Music should be the symbol of parity and equity: Greilsammer

“I want to convert the Medellin Philharmonic in one of the best orchestras in Latin America”. This is the premise of new conductor of the orchestra, David Greilsammer, recognized as one of the most daring and adventurous artists in the classical world, who is fine-tuning the details to give two impact concerts. The first is on November 19 and the second on the 26th of this month, both at the Metropolitan Theater.

In a conversation with this newspaper, Greilsammer highlighted that works of universal music by composers such as Mozart, Schumann, Tchaikovsky, Mussorgsky and Berlioz and a contemporary piece by the Colombian Violeta Cruz, are part of the programming of the two concerts.

“Music is a universal language that speaks to all human beings, regardless of gender, race or origin,” says the Israeli pianist and conductor, who also It has been presented in many places around the world, including the Lincoln Center in New York, the Kennedy Center in Washington and the Concertgebouw in Amsterdam, among others..

THE NEW CENTURY: How should we approach classical music in these times of so many influences from other genres?

DAVID GREILSAMMER: Music and the arts teach us to be tolerant, to have an open mind, to be understanding. It inspires us every day to be curious, imaginative and receptive to all people. We must never forget that music, in particular, is a universal language that speaks to everyone on our planet, regardless of genre. In my opinion, music should be the symbol of parity and equity, and I believe that today, more than ever, culture should be the way to establish greater equality among all of us.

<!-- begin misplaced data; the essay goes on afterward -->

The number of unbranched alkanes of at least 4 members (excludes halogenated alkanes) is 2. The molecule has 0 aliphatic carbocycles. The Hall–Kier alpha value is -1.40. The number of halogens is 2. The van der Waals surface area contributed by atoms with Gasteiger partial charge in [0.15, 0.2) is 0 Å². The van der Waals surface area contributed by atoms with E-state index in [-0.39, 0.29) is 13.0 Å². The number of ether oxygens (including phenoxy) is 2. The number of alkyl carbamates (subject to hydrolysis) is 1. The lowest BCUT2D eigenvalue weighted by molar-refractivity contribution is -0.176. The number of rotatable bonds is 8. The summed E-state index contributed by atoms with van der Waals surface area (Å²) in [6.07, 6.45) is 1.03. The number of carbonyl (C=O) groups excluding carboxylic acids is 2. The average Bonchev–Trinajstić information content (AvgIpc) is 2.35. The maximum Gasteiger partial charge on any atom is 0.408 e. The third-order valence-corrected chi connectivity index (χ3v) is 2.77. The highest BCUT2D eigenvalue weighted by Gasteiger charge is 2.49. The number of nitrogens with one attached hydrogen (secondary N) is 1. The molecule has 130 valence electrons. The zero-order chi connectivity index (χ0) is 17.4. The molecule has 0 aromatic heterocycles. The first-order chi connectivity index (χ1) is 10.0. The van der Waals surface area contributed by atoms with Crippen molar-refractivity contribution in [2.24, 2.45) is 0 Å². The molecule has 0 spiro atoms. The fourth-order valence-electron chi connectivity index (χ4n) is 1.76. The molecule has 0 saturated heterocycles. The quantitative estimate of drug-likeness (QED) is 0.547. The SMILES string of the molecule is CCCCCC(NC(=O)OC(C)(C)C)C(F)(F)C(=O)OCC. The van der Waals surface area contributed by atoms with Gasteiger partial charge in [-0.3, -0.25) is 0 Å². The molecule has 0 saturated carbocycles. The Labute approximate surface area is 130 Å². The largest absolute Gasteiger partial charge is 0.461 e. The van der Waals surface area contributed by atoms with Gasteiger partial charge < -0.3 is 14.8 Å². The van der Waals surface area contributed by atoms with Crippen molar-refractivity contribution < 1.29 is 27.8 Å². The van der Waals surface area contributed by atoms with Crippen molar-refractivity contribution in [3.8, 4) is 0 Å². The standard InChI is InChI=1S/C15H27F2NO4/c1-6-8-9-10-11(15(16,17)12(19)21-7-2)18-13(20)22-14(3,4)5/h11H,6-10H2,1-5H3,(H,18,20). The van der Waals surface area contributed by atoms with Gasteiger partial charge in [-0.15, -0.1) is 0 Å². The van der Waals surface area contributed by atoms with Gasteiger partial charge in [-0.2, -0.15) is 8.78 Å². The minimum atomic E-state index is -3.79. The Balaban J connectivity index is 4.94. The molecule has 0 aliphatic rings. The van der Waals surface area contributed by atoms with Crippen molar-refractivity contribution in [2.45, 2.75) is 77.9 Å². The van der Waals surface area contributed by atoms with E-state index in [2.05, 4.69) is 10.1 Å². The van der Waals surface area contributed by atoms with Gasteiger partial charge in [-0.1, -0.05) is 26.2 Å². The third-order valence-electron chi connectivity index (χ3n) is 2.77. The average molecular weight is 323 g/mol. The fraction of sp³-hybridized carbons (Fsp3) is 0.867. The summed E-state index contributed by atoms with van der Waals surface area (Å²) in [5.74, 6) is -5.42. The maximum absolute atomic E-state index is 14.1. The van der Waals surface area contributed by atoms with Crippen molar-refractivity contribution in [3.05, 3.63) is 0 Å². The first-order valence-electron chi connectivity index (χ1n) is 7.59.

ENS: How does music contribute to the way of thinking and being of each person?

DG: Music teaches us that all sounds and melodies are equal in their importance. Also in painting, all colors have the same meaning. And for a poet, all words have the same need and weight. I feel the same about humans: whatever our way of being and thinking, we are all the same. For example, when you hear the Requiem of Mozart, you are deeply moved, no matter what your identity, gender or think. Music touches us in the deepest way, because we are human beings, and music teaches us all that as humans we must accept all identities, feelings, all personalities.

ENS: Why did you choose this program, “Believe in music”, to talk about love and life?

DG: For me, equality among all is extremely important, and music can help us understand it better. Each piece of this program has a relationship with this theme. First of all, I am very happy that we are going to give the premiere in Colombia of “Cyanea”, a beautiful piece by the young Colombian composer Violeta Cruz. It is very important to support the work of female composers and give them as many opportunities as possible. For a long time women composers have been ignored and I am very excited about this performance. In addition, one of the trumpet soloists for the “Konzertstück” de Schumann is a woman, and she is one of the most talented musicians in our orchestra, so I am very happy that she will perform as a soloist together with her wonderful colleagues. We will also perform Mozart’s Overture for “La Clemenza di Tito”an opera that explores the human being, it’s amazing that Mozart was able to do that in the 18th century. And lastly, Tchaikovsky, whose beautiful 6th Symphony “Pathetique” will also be performed on this show. Although he could not be understood by the society, he was able to compose the most extraordinary music, but we can feel his sorrow and discouragement in this amazing work.